See that face? He’s maybe 6 or 7, and not happy that he has to sit with the “baby”. That being me, two years younger, and happy as a clam to be with my “big” brother.
I am happy to say that over the years, he softened that look and became my defender, my confident, my teacher, my friend. Oh, believe me: we had the struggles of the teen years and the estrangement of the 20’s, but that is a story for another time.
My brother is one smart guy. There is nothing he cannot do, and if he wants to learn something, he does it from the ground up. Interested in pottery, he decided to build a kiln so he could really understand the process. He machined all the parts for it too.
When our parents aged, and as the sibling living closest to them, their care became a big part of his life. We talked often, and as events and illnesses progressed, we became closer as the tough decisions had to be made. I could go on for pages about Jim: his kindness, his commitment, his never give up attitude, but this is about us & bread.
He gently prodded me for years to quit working and when I finally did, he was delighted. Perhaps even more than me. Pundits say that the bond between siblings can be stronger than that of parent to child. I don’t know about that, but I know that there are few people I would rather spend time with than Jim.
One of the first things I did when I quit working was to start a sourdough starter. In another life, one from a million years ago I had one on my sink for years. I baked bread every day, for a lot of people, and although I didn’t always use sourdough as a leaven, I used it often. A twitter-found friend sent me some starter. It sat in the fridge while I was in Italy
saving, er rewarding myself.
When I returned I fed it. I dusted off a copy of Bread Alone, and started looking at the internet and some some sites devoted to sourdough. I started to bake. And take notes. And bake. So much bread! My neighbors and friends benefited from this obsession.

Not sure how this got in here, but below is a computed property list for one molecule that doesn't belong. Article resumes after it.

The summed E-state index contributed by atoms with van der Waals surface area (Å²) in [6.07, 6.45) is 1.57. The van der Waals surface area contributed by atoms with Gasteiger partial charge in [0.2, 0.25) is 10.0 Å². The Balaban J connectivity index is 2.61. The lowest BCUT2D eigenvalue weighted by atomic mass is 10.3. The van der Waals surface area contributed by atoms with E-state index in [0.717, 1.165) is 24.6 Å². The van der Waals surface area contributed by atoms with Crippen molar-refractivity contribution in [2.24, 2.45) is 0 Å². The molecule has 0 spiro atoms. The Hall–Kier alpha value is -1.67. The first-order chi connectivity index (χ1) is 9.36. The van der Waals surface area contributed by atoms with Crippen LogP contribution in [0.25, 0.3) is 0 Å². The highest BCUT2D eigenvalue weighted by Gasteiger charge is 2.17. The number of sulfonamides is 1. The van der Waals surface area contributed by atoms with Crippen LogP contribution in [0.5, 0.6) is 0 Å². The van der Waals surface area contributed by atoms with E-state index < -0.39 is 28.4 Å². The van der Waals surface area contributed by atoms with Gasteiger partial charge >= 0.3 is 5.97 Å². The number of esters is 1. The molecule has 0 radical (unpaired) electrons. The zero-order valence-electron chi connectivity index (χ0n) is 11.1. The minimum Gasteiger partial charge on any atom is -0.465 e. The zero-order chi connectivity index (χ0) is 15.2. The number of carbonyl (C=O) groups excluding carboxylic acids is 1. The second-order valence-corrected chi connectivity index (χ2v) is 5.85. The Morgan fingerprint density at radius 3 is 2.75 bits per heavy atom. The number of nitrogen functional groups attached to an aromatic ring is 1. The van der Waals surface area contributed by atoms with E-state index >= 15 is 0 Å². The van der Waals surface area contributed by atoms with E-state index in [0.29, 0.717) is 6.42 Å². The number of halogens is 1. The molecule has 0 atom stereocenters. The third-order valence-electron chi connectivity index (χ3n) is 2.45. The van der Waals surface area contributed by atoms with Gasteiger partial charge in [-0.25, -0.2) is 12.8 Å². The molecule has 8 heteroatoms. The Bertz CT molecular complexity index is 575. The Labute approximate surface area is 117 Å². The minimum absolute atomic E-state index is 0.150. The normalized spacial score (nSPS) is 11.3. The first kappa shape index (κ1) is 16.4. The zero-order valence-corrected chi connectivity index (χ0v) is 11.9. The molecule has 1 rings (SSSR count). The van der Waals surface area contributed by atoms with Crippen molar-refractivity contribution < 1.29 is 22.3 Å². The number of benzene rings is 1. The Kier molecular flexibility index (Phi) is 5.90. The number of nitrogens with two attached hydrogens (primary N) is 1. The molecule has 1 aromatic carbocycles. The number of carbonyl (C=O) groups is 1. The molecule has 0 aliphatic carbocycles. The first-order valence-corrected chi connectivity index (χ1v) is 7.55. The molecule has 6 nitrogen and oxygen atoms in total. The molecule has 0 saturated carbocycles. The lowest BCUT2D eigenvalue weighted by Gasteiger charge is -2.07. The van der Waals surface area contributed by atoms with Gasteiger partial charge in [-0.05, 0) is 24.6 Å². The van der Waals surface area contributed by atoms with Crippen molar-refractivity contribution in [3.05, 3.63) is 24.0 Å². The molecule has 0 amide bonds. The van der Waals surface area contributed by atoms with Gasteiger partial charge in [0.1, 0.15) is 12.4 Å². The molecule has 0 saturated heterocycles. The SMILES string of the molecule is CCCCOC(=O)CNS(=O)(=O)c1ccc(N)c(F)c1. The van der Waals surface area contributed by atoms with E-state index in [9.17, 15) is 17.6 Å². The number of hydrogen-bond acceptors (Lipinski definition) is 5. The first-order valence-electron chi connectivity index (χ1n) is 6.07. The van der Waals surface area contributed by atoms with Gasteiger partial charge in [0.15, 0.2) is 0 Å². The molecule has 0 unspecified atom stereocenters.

Somewhere in the middle of all this, Jim came down to visit. We talked about how basic this bread was, how elemental: just flour & water, and some patience and a fine loaf can be had. He left with a portion of my starter, and the need to know if he could make an eatable loaf from the 700 lbs of hard red winter wheat he has stored. Of course he could. Now he bakes a loaf very few days, using his own stone ground whole wheat flour, and makes a great loaf using a sourdough starter. You can see his bread pages here. Jim’s Bread. Make sure you scroll all the way down to see the lovely whole wheat loaves.
I have thought a lot about bread and why it held such significance for me. My dad baked bread every few days until right before he died. My mother collected bread crumbs. I wrote about baking bread & my Dad and Mom here.
I have been following a number of the #baketogether group on twitter for some time. This months’ peasant boule challenge from Abby Dodge’s bake together seemed a perfect way to refresh the starter after the holidays and bake a loaf. I decided that I would do a breadcrumb loaf using sourdough as my main leavening agent. This loaf uses left over breadcrumbs for texture & color.
I baked the loaf three times. Two are shown in the picture below. The one on the top was baked using a ring to hold the slightly wetter dough. The one on the bottom was a dryer dough from a long ferment time in the fridge, and was free form.
Bread Crumb Bread
Make a sponge using:
1 ¾ cups starter on the up-(approximately 3-4 hours after feeding)
1 ¾ cups unbleached white flour
¾ cup water
Mix sponge well, and let ferment 5-6 hours
When the sponge is ready, stir it to remove air and put it in a stand mixer bowl with
½ c coarse bread crumbs
2 3/4 c unbleached white flour
1 tsp sugar
1 tsp baking powder
*2 tsp salt
Mix for a minute, then let rest in the bowl for 5 min. Add *2 teas salt and knead on low for 6 minutes. Put in an oiled container-I use a plastic shoe box, or the proofing bowl. Let rise for 3 hours with folds at 60 min & 2 hours.
Punch down, and roll into ball. Rest for 5 minutes. Shape the dough into a boule, and use a spring form pan ring to hold it, if the dough is on the wet side, on a silpat covered sheet. ( You can retard at this point, and ferment over night in the fridge.)
Let rise for an hour.
Preheat oven to 450, and prepare it for steam.( use a shallow pan on oven floor) When the oven is hot, make quick slices in the top of the bread, and then slide the sheet with the boule into the oven.
Put a small amount of cold water in the shallow pan. Watch out for the steam. Quickly close the oven door and turn the oven down to 400. Bake for 25 minutes, or until 200 degrees inside (use insta read). Let cool for at least an hour before slicing, if you can.